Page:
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Sci Rep. 2019 Aug 19;9(1):11982. doi: 10.1038/s41598-019-47322-1.

Distribution of psychological distress is stable in recent decades and follows an exponential pattern in the US population.

Author information

1
Department of Mental Health, Panasonic Health Center, Tokyo, Japan. tomitaka.shinichiro@jp.panasonic.com.
2
Department of Health Promotion and Human Behavior, Kyoto University Graduate School of Medicine/School of Public Health, Kyoto, Japan. tomitaka.shinichiro@jp.panasonic.com.
3
Clinical Research Center, Chiba University Hospital, Chiba, Japan.
4
Department of Pharmacoepidemiology, Graduate School of Medicine and Public Health, Kyoto University, Kyoto, Japan.
5
Center for the Promotion of Interdisciplinary Education and Research, Kyoto University, Kyoto, Japan.
6
Department of Drug Evaluation and Informatics, School of Pharmaceutical Sciences, University of Shizuoka, Shizuoka, Japan.
7
Center for the Development of Cognitive Behavior Therapy Training, Tokyo, Japan.
8
Department of Health Promotion and Human Behavior, Kyoto University Graduate School of Medicine/School of Public Health, Kyoto, Japan.

Abstract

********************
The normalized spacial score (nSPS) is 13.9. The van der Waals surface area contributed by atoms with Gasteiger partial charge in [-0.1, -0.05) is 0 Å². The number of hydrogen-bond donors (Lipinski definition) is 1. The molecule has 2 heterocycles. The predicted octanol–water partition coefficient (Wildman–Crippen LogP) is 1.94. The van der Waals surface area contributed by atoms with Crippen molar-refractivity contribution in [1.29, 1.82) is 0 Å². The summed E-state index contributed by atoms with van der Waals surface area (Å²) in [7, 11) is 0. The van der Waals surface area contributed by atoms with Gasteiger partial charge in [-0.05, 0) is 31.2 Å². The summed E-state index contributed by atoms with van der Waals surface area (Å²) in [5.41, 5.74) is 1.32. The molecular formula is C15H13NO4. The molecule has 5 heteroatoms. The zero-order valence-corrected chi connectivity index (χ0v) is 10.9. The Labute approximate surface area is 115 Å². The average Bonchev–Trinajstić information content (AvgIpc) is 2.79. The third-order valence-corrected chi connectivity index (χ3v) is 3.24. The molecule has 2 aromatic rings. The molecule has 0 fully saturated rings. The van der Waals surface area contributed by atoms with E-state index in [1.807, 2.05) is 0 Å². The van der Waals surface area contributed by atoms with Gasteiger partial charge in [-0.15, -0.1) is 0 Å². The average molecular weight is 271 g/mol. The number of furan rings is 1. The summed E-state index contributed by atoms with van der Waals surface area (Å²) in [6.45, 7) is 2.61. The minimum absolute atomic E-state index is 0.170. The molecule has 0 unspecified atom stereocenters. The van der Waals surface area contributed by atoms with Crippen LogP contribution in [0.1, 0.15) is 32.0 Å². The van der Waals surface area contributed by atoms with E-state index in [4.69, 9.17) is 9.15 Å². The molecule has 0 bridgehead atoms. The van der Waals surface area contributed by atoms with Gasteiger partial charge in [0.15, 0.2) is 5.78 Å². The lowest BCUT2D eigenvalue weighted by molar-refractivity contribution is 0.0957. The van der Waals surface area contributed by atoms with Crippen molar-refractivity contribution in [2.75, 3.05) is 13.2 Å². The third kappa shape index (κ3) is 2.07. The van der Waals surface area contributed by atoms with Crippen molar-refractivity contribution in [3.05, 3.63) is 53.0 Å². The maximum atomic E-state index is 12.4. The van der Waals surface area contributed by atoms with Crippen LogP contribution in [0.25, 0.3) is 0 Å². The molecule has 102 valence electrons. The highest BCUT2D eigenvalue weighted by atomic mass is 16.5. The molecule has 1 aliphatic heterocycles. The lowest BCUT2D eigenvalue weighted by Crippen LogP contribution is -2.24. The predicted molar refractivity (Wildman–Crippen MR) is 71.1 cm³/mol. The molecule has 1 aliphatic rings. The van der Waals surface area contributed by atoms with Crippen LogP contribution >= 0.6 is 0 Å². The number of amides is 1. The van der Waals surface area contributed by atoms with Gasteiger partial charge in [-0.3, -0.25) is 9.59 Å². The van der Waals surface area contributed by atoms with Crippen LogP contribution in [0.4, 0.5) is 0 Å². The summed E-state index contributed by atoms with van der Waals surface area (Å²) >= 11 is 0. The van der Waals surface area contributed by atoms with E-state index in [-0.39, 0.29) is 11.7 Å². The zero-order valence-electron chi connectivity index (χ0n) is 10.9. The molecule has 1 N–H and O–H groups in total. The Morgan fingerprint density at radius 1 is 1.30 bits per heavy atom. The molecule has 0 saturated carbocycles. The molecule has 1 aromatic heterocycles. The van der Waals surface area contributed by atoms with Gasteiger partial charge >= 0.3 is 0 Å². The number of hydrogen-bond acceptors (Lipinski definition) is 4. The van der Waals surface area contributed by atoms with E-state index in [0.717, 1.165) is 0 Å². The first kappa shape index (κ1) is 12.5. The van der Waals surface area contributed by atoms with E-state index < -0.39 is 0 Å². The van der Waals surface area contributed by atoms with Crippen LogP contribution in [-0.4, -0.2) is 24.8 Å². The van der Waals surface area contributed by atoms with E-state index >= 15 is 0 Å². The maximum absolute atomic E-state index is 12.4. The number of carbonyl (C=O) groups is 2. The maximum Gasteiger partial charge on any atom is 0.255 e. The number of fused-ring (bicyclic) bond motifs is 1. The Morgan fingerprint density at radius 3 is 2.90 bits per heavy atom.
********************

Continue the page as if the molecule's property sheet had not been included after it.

The prevalence of psychological distress is fairly stable in industrialised countries in recent decades, but the reasons for this stability remain unknown. To investigate the mechanisms underlying stability of psychological distress in the general population of the United States, we analysed the mathematical patterns of the distribution of psychological distress in recent decades. The present study utilised the Kessler psychological distress scale (K6) data from the 1997‒2017 United States National Health Interview Survey. We used overlap coefficients and graphical analysis to investigate the stability and mathematical patterns of the K6 distribution. Overlap coefficients and graphical analysis demonstrated that the distribution of K6 total scores was stable in the United States over the past two decades. Furthermore, the distributions of K6 total scores exhibited an exponential pattern, with the exception of the lower end of the distribution. These findings suggest that the lack of change in the prevalence of psychological distress over several decades is due to the stability of psychological distress distribution itself. Furthermore, the stability of the distribution of psychological distress over time may be linked to the exponential pattern of psychological distress distribution.

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